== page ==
- Style consistently adhering to Australian Guide to Legal Citation
Literary Style (Including Accuracy of Spelling and Grammar)
- clarity and conciseness of expression, intellectually stimulating and engaging to reader
- use of appropriate terminology and correct grammar, syntax and spelling
The marks for the GRU papers are graded on the normal scale of High Distinction (80-100), Distinction (70-79), Credit (60-69), Pass (50-59), Fail (<50). After the results of GRU have been published, students are entitled to receive copies of their examiners’ report(s). For the purposes of the Assessment Rules (No.4) 2013, the Chair of Examiners for GRU will be the LLM Program Director. These Rules provide that it is the duty of the Chair of Examiners of a course to ensure that the academic performance of each student in that course has been adequately and fairly assessed.
Academic integrity is a core part of our culture as a community of scholars. At its heart, academic integrity is about behaving ethically. This means that all members of the community commit to honest and responsible scholarly practice and to upholding these values with respect and fairness. The Australian National University commits to embedding the values of academic integrity in our teaching and learning. We ensure that all members of our community understand how to engage in academic work in ways that are consistent with, and actively support academic integrity. The ANU expects staff and students to uphold high standards of academic integrity and act ethically and honestly, to ensure the quality and value of the qualification that you will graduate with. The University has policies and procedures in place to promote academic integrity and manage academic misconduct. Visit the following Academic honesty & plagiarism website for more information about academic integrity and what the ANU considers academic misconduct. The ANU offers a number of services to assist students with their assignments, examinations, and other learning activities. The Academic Skills and Learning Centre offers a number of workshops and seminars that you may find useful for your studies.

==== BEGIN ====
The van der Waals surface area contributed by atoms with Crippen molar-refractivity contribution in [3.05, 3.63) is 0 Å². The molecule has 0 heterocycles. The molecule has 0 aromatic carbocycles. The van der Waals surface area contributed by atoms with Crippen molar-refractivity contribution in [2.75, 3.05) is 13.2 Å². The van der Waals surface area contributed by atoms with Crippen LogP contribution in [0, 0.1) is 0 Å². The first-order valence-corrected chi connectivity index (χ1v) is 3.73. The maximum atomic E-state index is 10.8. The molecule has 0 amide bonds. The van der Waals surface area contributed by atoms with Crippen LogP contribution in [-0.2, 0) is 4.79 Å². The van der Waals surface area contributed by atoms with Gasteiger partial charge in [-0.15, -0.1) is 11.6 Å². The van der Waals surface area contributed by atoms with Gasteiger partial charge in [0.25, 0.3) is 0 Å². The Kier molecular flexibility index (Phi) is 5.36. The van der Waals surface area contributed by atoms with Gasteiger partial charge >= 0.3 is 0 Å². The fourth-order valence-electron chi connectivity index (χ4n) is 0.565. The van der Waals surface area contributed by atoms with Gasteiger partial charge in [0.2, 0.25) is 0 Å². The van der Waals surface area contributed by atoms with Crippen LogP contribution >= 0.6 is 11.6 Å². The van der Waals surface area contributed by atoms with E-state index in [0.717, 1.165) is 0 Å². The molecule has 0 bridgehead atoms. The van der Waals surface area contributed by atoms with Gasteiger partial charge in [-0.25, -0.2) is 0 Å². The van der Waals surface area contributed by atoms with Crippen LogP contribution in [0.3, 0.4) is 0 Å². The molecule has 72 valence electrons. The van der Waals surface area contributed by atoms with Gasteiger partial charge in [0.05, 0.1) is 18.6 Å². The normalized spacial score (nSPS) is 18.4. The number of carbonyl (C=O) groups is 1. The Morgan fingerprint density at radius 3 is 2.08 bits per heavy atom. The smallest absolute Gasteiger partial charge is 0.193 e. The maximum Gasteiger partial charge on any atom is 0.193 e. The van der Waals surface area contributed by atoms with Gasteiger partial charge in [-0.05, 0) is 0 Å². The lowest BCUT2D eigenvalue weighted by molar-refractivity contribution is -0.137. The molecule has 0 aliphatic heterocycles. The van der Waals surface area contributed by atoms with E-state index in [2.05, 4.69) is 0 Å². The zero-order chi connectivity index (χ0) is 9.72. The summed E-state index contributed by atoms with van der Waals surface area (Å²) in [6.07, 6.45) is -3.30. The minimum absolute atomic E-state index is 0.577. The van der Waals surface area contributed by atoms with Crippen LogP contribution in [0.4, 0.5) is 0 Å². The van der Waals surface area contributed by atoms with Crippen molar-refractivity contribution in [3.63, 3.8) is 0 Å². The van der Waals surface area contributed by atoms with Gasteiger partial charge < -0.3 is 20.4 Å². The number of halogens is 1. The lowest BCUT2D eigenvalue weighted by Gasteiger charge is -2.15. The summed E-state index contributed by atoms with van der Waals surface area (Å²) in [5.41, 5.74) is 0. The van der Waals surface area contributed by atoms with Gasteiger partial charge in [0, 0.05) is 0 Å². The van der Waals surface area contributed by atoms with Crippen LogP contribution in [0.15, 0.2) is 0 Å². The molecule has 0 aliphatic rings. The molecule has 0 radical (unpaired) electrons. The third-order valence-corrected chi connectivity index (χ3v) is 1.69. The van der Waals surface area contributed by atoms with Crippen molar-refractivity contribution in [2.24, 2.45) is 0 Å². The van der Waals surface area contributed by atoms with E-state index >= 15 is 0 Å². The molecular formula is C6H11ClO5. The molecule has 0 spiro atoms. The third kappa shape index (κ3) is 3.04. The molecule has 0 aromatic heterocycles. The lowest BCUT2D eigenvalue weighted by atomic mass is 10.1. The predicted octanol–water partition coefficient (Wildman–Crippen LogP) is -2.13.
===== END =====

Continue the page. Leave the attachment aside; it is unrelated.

You will be required to electronically sign a declaration as part of the submission of your assignment. Please keep a copy of the assignment for your records. Unless an exemption has been approved by the Associate Dean (Education) submission must be through Turnitin.
For some forms of assessment (hand written assignments, art works, laboratory notes, etc.) hard copy submission is appropriate when approved by the Associate Dean (Education). Hard copy submissions must utilise the Assignment Cover Sheet. Please keep a copy of tasks completed for your records.
No submission of assessment tasks without an extension after the due date will be permitted. If an assessment task is not submitted by the due date, a mark of 0 will be awarded.